PRO TIP: If you have a pickup installed in an acoustic guitar, try the chorus pedal. It can sound awesome.
4 – Tube Screamer
Ibanez TS9 Tube Screamer
Ibanez stopped making it for a while, then had to bring it back by popular demand.
There are countless distortion pedals around, but the Tube Screamer has a special place in electric guitar history. It became popular when transistor-designed amplifiers became available that didn’t have vacuum tubes in the circuitry—an essential ingredient in an over-driven sound from an amplifier head. The Tube Screamer added that grit and distortion back in, replacing the noise of tubes running into the red, and did it so well the effect earned a reputation all of its own.
Ibanez stopped making it for a while, then had to bring it back by popular demand. But it’s important to know that a Tube Screamer isn’t a heavy effect—it doesn’t create a wall of speaker-shredding metal mayhem. It creates a more subtle bite, an edgy distortion that can cut through without being overwhelming. That’s why it’s a good stomp pedal to include here. You can learn how to create distortion from very low levels to a smooth crunch, whereas a lot of true distortion pedals can’t be backed off from serious grunge even at minimum settings.
PRO TIP: A Tube Screamer with a small distortion setting and extra volume makes for a good, clean solo boost.
5 – Compressor
Boss CS-3 Compressor
In a nut shell, compressors can even out playing, making the soft notes louder and clamping down on loud ones.
They say—and it’s true—that the best compressor effect is one you can’t hear. Compressors do some pretty clever things, but it’s not an in-your-face effect and many new players quickly give up on them, because they don’t take the time to learn how compression works. You rarely want to use compressors at extreme settings, but again it’s a good way to hear what’s going on. In a nut shell, compressors can even out playing, making the soft notes louder and clamping down on loud ones. They also add sustain, keeping those hanging notes ringing a lot longer. And some compressors will add a nice distortion, if you overdrive the input. There are many different kinds of compressor, both digital and analogue, and with varying designs they create unique sounds. So you’ll see plenty of choice. For a basic stomp box compressor with individual controls—vital for learning—this pedal is great.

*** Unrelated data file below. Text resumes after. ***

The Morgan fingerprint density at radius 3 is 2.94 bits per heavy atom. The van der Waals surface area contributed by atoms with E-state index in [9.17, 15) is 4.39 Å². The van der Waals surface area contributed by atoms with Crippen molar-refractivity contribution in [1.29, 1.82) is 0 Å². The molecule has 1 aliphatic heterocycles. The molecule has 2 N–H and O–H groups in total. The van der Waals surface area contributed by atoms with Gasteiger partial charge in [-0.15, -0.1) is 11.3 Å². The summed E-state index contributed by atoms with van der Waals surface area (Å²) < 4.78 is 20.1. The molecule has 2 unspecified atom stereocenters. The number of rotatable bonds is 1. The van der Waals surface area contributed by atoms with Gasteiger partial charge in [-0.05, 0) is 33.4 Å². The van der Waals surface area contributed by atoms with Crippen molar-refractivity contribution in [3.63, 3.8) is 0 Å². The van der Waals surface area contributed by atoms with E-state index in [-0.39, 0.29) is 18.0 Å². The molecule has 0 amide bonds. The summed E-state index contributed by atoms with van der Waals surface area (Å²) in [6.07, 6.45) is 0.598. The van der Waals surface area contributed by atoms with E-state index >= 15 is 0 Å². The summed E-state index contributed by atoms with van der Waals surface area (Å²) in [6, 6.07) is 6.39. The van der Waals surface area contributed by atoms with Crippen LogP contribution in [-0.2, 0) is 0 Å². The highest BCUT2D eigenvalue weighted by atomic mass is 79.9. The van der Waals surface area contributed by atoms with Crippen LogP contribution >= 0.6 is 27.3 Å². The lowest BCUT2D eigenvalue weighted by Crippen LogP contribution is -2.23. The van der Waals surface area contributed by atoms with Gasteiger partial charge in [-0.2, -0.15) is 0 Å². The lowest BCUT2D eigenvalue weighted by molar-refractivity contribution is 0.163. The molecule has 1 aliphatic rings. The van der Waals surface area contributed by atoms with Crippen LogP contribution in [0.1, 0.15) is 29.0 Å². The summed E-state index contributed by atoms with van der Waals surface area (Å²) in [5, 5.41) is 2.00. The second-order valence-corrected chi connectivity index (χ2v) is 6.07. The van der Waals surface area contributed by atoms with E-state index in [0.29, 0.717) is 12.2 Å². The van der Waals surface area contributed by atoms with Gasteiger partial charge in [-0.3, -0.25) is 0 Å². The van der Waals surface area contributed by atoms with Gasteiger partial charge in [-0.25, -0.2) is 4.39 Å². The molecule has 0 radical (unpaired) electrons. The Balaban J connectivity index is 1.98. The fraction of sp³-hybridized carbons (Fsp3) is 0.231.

PRO TIP: A Compressor pedal works best at the beginning of the pedal chain, smoothing and sustaining the playing so the other pedals get a consistent signal.
All Together Now…
All kinds of exciting stuff starts to happen and you’ll notice that the order in which you have the pedals connected can make a big difference to the final tone.
Experiment and discover what each pedal has to offer by itself. Then later begin running more than one effect, which means the different pedals feed an effected signal into the next one, not a clean sound. All kinds of exciting stuff starts to happen and you’ll notice that the order in which you have the pedals connected can make a big difference to the final tone. Although I’ve made suggestions about what pedal should go first and last, these five pedals can be arranged any way you want. All together that’s twenty-five possible combinations—it’ll keep you busy for a while. Have fun and enjoy the noise.
PRO TIP: If you’re running your stomp pedals on battery, always disconnect the guitar cables when you’re not using them. The input plug “grounds” the power supply, so even turned off pedal uses a small amount of battery. Unplug the cables to save battery life.
Now that you feel more comfortable using your guitar pedals it’s time to find more places to use them! Our free blog has so many resources to help you find ways to be creative with your sounds and playing. Many topics range between lessons, theory, and gear topics like these including how to get hardcore guitar tone, what is travis picking, and cool beginner progressive riffs.